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Leucine Modulation of the mTOR Pathway for Cognition Modulation: Kinetic and In Vitro Studies and Model Development
Final rept. Dec 2009-Mar 2015
HENRY M JACKSON FOUNDATION FOR THE ADVANCEMENT OF MILITARY MEDICINE WRIGHT-PATTERSON AFB OH
Pagination or Media Count:
Leucine, an essential branch-chained amino acid AA, has been shown to activate the mammalian target of rapamycin mTOR pathway to increase protein synthesis, and with methods for increasing brain levels, may be associated with enhanced cognitive memory formation in the brain. The current report describes studies of leucine kinetics in male Long-Evans rats, together with in vitro studies of the effects of leucine on the mTOR pathway and a mathematical model of the mTOR signaling pathway. We found that leucine was eliminated quickly from the blood after iv dosing 5 and 12.9 mgkg, and levels in the brain were higher than blood, indicating active transport of leucine across the blood brain barrier BBB. Altered brain levels of 17 other AAs suggest that the spike in leucine levels due to the iv injection tends to cause an increased brain influx of all AAs, but that competition for the L1 transporter mitigates this effect somewhat for many of the AAs that primarily make use of this system to enter the brain. In vitro studies using neuronal cells indicated that a single dose of leucine could not activate the mTOR pathway in a predictable manner, as indicated by increased levels of pS6K1, possibly due to incomplete translocation of the mTORC1 complex to the lysosomal membrane. Finally, in order to develop a mechanistic understanding of the impact of leucine and other amino acids on protein synthesis and neuronal plasticity, we implemented and modified a mathematical model of the mTOR signaling pathway.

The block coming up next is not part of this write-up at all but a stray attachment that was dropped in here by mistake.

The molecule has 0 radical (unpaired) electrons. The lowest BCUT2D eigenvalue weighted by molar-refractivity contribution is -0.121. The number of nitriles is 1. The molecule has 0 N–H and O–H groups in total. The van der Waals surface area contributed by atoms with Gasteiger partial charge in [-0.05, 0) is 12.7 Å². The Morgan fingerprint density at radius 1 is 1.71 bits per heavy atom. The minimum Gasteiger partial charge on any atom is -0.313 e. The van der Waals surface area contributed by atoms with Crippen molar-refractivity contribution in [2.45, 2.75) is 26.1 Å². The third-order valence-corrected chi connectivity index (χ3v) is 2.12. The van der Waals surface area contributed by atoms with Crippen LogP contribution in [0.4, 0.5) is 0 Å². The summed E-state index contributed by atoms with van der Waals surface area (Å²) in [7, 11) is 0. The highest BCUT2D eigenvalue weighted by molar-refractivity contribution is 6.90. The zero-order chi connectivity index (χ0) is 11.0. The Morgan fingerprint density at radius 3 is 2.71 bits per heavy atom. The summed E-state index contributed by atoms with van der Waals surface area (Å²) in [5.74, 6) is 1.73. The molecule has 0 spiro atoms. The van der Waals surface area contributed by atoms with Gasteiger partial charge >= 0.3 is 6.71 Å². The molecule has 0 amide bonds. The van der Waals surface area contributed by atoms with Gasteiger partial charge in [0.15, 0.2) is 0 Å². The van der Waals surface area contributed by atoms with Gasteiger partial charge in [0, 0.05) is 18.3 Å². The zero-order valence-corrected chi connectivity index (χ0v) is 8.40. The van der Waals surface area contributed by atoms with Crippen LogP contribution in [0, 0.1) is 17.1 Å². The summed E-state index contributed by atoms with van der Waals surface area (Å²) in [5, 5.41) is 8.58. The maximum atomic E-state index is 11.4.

APPROVED FOR PUBLIC RELEASE